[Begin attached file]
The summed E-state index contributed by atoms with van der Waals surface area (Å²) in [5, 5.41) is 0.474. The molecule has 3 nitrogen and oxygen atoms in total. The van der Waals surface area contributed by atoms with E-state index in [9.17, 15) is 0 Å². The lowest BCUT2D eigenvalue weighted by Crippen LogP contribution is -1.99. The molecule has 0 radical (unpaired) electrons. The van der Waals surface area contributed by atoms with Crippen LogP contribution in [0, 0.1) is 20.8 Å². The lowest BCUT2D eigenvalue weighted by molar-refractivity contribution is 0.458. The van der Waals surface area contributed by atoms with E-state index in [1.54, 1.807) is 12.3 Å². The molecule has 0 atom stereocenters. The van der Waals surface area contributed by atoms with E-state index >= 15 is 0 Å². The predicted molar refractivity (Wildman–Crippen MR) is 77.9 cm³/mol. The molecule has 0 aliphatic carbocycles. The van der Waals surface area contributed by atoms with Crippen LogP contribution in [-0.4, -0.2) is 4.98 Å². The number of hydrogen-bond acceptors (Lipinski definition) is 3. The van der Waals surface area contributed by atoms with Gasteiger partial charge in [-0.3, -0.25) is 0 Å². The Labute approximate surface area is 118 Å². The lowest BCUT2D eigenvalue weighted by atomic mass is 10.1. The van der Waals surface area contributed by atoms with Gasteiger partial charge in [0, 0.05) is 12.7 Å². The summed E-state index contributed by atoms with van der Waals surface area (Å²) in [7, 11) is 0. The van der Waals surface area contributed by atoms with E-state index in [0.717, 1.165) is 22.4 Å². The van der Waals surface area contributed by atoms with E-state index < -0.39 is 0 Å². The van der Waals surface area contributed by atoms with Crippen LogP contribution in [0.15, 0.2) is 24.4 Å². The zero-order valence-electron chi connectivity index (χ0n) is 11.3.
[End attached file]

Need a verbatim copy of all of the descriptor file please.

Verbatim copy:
The summed E-state index contributed by atoms with van der Waals surface area (Å²) in [5, 5.41) is 0.474. The molecule has 3 nitrogen and oxygen atoms in total. The van der Waals surface area contributed by atoms with E-state index in [9.17, 15) is 0 Å². The lowest BCUT2D eigenvalue weighted by Crippen LogP contribution is -1.99. The molecule has 0 radical (unpaired) electrons. The van der Waals surface area contributed by atoms with Crippen LogP contribution in [0, 0.1) is 20.8 Å². The lowest BCUT2D eigenvalue weighted by molar-refractivity contribution is 0.458. The van der Waals surface area contributed by atoms with E-state index in [1.54, 1.807) is 12.3 Å². The molecule has 0 atom stereocenters. The van der Waals surface area contributed by atoms with E-state index >= 15 is 0 Å². The predicted molar refractivity (Wildman–Crippen MR) is 77.9 cm³/mol. The molecule has 0 aliphatic carbocycles. The van der Waals surface area contributed by atoms with Crippen LogP contribution in [-0.4, -0.2) is 4.98 Å². The number of hydrogen-bond acceptors (Lipinski definition) is 3. The van der Waals surface area contributed by atoms with Gasteiger partial charge in [-0.3, -0.25) is 0 Å². The Labute approximate surface area is 118 Å². The lowest BCUT2D eigenvalue weighted by atomic mass is 10.1. The van der Waals surface area contributed by atoms with Gasteiger partial charge in [0, 0.05) is 12.7 Å². The summed E-state index contributed by atoms with van der Waals surface area (Å²) in [7, 11) is 0. The van der Waals surface area contributed by atoms with E-state index in [0.717, 1.165) is 22.4 Å². The van der Waals surface area contributed by atoms with E-state index < -0.39 is 0 Å². The van der Waals surface area contributed by atoms with Crippen LogP contribution in [0.15, 0.2) is 24.4 Å². The zero-order valence-electron chi connectivity index (χ0n) is 11.3.